Bavarian authorities scored big amidst an investigation into two darknet drug dealers in Dortmund. In addition to catching the suspects, law enforcement brought in a massive quantity of ecstasy pills—20,000. And the drug discovery, a news channel announced, “was only the beginning.”
Authorities revealed little in the way of the actual investigation. They reportedly struggled with the case until July 18. On that day, for an unexplained reason, police caught a break. A judge ordered the arrest of both suspects. Both native Dutchmen—a 20-year-old and a 34-year-old—operated what the police called a “shipping and production center.” Out of their apartment in Dortmund, the men shipped drugs across the globe.
Within a “couple of weeks,” the darknet drug vendors had shipped out hundreds of kilograms of amphetamine, police calculated. Furthermore, during the raid, police found at least 200 packages that were already prepared for shipment. No specific darknet marketplace was mentioned by the police. Currently, too few details exist to form a solid conclusion. But, based on the quantity of pills and various amounts of other drugs found at the apartment; the discovery of drug precursors; the weight of amphetamine shipped in only a couple of weeks; and the police’s seizure of Alphabay, the market options were slim in July.
The pair sold on one of the (then) top three markets, and after the fall of Alphabay, Hansa grabbed third place on the activity charts. Dream moved up to second place. And RAMP (Russian Anonymous Marketplace) snatched first place, according to DeepDotWeb’s internal metrics. Law enforcement said the men mainly sold drugs to customers in Germany. They had ventured into neighboring countries, too, but not to the same extent.
That effectively cut viable marketplaces down to two. Dream and Hansa. Or both, given vendors commonly distribute on multiple markets simultaneously. But the chances of them selling almost exclusively within Germany while using the top Russian marketplace are less than minute. The Dream or Hansa question might be too general be subject to same type of reasoning. If these dealers had gone down as a result of the international “Operation Bayonet,” German police would have made it known. Europol and US agencies flex their darknet arrests. Dutch National Police demonstrated a similar flair after the Hansa takedown. German authorities avoid posting unnecessarily flashy seizure pages. However, they do post a boilerplate replacement homepage after gaining server access.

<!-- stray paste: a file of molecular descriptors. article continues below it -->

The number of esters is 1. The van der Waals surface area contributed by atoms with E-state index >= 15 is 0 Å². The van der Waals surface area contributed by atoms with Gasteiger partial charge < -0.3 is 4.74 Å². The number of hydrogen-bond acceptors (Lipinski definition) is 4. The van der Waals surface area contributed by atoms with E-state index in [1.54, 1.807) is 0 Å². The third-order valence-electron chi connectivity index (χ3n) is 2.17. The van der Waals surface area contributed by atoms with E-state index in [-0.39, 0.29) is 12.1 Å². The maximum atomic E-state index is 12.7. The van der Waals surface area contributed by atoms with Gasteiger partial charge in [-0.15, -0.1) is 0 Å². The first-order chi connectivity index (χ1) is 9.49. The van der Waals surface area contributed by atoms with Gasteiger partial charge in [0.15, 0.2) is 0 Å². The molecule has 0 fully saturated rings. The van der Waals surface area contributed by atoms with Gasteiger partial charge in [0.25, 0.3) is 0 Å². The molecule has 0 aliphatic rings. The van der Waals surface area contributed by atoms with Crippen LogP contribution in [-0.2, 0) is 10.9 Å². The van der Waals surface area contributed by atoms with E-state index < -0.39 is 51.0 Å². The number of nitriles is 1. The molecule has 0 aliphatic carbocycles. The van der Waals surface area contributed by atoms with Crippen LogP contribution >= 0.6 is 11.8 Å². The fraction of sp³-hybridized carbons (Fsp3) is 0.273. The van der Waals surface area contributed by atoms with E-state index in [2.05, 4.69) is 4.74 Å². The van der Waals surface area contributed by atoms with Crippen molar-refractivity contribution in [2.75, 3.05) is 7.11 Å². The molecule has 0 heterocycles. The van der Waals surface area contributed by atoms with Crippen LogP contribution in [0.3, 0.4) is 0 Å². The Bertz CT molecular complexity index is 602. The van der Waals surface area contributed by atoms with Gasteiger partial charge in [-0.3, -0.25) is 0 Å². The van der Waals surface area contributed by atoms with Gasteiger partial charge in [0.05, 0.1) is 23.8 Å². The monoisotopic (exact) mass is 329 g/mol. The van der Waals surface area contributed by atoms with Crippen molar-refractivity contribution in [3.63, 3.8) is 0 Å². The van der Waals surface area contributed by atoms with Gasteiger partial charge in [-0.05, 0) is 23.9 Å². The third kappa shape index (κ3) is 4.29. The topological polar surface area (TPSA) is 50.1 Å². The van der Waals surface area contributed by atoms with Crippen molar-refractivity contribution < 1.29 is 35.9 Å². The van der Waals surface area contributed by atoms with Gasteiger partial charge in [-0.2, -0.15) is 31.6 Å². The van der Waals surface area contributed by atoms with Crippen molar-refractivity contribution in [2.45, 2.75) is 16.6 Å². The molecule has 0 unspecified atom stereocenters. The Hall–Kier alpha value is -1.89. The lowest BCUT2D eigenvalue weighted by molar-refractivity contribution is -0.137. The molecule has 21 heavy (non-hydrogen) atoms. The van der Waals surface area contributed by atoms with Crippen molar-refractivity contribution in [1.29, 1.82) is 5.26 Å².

Likewise, they frequently mention the relevant hidden service in the press release. And not only during the takedown, such as the recent bust of the DiDW forums, but also the resulting arrests of these busts, sometimes even weeks later. The press releases connected to arrests of users of the child abuse forum known as Elysium all mentioned Elysium by name. Germany also—technically—played an integral role in the Hansa takedown. German authorities arrested three men for operating an illegal file-sharing website. Two happened to own Hansa. (This was unlikely a coincidental bust.)
With no mention of Hansa, Dream stands out as a more likely candidate. So far, we know of very few arrests of major Hansa vendors that occurred during the Dutch National Police’s brief stint as darknet drug lords. (The last batch connected to the DNP sold between May and June.) Of course, unless officials release more information, we will be left in the dark indefinitely. Another route to discovery involves waiting for the arrest of any number of the duo’s clients. Law enforcement, on the day of the arrest, seized 200 “letters” and seven packages that the men had prepared to ship. The packages and letters contained. “several” kilograms of amphetamine and 3,000 ecstasy tablets.
German police noted cooperation with other authorities. This could indicate a connection to a larger operation just as it could point towards the connection between the Dortmund Commissariat for Narcotic Crime and the Dortmund Prosecution Office.
In the “professionally organized” drug distribution center, the police also found more than 20,000 ecstasy pills, kilograms of amphetamines, and “a basic substance for the production of amphetamines.” The press release called the apartment a production center, indicating that the men produced amphetamine. Again, law enforcement left out this detail. Think of the ingredients in two or three of the common methamphetamine cooks. Police also left out any mention of lab equipment. The same goes for computer equipment.
Police president Gregor Lange concluded: “It is always terrifying to see criminals move around the darknet and do their business there. It is the professional investigation work of my criminal police officials and the good cooperation with other authorities Thanks to the fact that we were able to remove two of these offenders.”